Why are sloths one of the cutest animals in the world?

Why are sloths one of the cutest animals in the world?

Why are sloths so darn cute? Is it the little button eyes, the round, fuzzy head, or perhaps the adorable pink tongue? Whatever it is, there’s no denying it: sloths are so cute they just make your heart melt.




“Cute” is a word that means different things to different people. Scientists who study such things have shown lots of pictures to people to see what kind of faces ranked highest on the cuteness scale, and it turns out that we like faces that have big round heads, large eyes, and small chins. Other features might be called beautiful, lovely, or pretty, but it is usually these traits that make someone cute.



Why are sloths cute?

We find other animals besides baby humans quite adorable also. Many mammals share these features, and none more so than our domesticated friends, especially kittens and puppies. It’s possible that domesticated cats and dogs evolved especially cute offspring so that any nearby humans would be more likely to take care of them. After all, who can resist those woeful puppy-dog eyes?


Sloths, however, are not domesticated animals, so it’s a bit of a mystery as to why we find them so adorable. Perhaps they evolved to look cute to other sloths, and we humans just happen to agree!



It might also be that humans like to anthropomorphize animals we come in contact with, and project our own interpretations onto sloths. The color of the fur around the three-fingered sloths’ faces makes it look like they have a permanent smile, which looks very endearing! They don’t have huge eyes, but they do have very round eyes, and their round faces make it look like they have big foreheads with receding chins, which is spot-on for scientifically cute.



We seem biologically programed to seek out cute things

The internet is full of pictures and videos of animals (and humans) being cute, illustrations are specifically drawn with the features mentioned above, and even Mickey Mouse has gotten cuter over the years.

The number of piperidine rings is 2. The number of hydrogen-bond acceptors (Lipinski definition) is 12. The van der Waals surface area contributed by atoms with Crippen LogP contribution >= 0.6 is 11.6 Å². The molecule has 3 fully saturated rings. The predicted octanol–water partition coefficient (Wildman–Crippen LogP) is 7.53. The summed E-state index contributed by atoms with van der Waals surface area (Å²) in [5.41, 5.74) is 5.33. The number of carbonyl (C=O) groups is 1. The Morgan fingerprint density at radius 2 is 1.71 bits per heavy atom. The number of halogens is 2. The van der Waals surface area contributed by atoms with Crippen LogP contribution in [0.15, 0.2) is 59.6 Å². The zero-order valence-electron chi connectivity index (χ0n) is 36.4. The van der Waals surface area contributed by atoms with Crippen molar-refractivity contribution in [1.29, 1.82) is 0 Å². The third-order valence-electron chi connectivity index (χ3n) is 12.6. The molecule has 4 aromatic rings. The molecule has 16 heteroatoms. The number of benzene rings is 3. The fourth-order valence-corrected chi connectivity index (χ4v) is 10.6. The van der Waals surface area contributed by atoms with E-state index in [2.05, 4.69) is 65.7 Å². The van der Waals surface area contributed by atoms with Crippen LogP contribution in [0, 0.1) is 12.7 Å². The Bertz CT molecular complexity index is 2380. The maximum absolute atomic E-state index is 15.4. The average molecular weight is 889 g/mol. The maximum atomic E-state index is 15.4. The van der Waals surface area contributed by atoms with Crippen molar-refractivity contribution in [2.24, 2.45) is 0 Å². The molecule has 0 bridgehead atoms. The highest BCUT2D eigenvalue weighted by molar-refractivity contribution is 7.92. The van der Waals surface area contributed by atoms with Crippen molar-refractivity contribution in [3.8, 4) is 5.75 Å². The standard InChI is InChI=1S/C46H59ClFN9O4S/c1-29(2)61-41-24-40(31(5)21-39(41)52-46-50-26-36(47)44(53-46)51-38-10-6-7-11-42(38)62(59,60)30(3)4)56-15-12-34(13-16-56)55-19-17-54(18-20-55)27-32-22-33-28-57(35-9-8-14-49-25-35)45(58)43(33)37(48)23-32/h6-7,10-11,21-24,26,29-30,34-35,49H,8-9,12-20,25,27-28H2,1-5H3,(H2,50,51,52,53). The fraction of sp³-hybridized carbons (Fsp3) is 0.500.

We send each other GIFs of creatures being cute, download wallpapers and backgrounds for our computer of adorable things that cheer us up, and stamp clipart of cartoon smiley faces on social media.


We make fan art, illustrations, and drawings, and Japanese even has the word “kawaii”, usually used in anime, that refers to an entire culture of things that are lovely, cute, and vulnerable. Does this make us happy? It must, or else why would we put it across so much of our daily life?

A  study conducted by the University of Leeds, suggests that watching cute animals may reduce stress and anxiety.


Cuddling and hugging are cuteness

It’s not just looks that we are attracted to. Actions can make us feel just as warm and fuzzy and sensitive as a cute face. Soft snuggles, cuddles, and hugs elicit that same feeling of tenderness that we get when we look at babies and baby animals.



Perhaps this is where sloths really excel on the cuteness scale: those furry arms just seem made for hugging! The way they sit on the trunks of trees like they are just cuddling right in for a nap makes it seem like they would be so much fun to snuggle.

Yes, sloths are cute, but we can’t hug them

It’s important to remember that just because a sloth likes to snuggle a tree does not mean they want to snuggle us! Except for raising their young, sloths are solitary, wild animals, and they don’t need humans to go around trying to hold them. Never touch a wild sloth, and don’t patronize organizations that allow sloths to be held by humans.

Let sloths be cute as nature intended them to be: from high up in the trees in their native jungle, and if you want to help them out, don’t hold their hand, just make sure they continue to have a home to be cute in.



Sloth versus Red Panda

Sloth versus Red Panda

Not to be confused with the giant panda, the red panda (Ailurus fulgens) is a small, furry mammal slightly larger than a house cat and completely unrelated to sloths. Red pandas are slightly more related to giant pandas than they are to sloths: the giant and red pandas parted ways just over 30 million years ago… about the time two- and three-fingered sloths diverged.


sloth versus red panda
Red Pandas have also been called the “firefox”, “lesser panda”, and “red-cat-bear”. “First panda” and “Original panda” seem more appropriate nicknames because western scientists described them 50 years before the giant panda. Source: Red Panda Network. /Photo: Suzi Eszterhas


Convergent evolution

In fact, red pandas and giant pandas, like two-fingered sloths and three-fingered sloths, are examples of convergent evolution. Both species of sloths have evolved to look and act very similar in order to occupy the same ecological niche, whereas the bamboo-eating habits of red and giant pandas have given both animals “false thumbs” in order to better grasp bamboo shoots.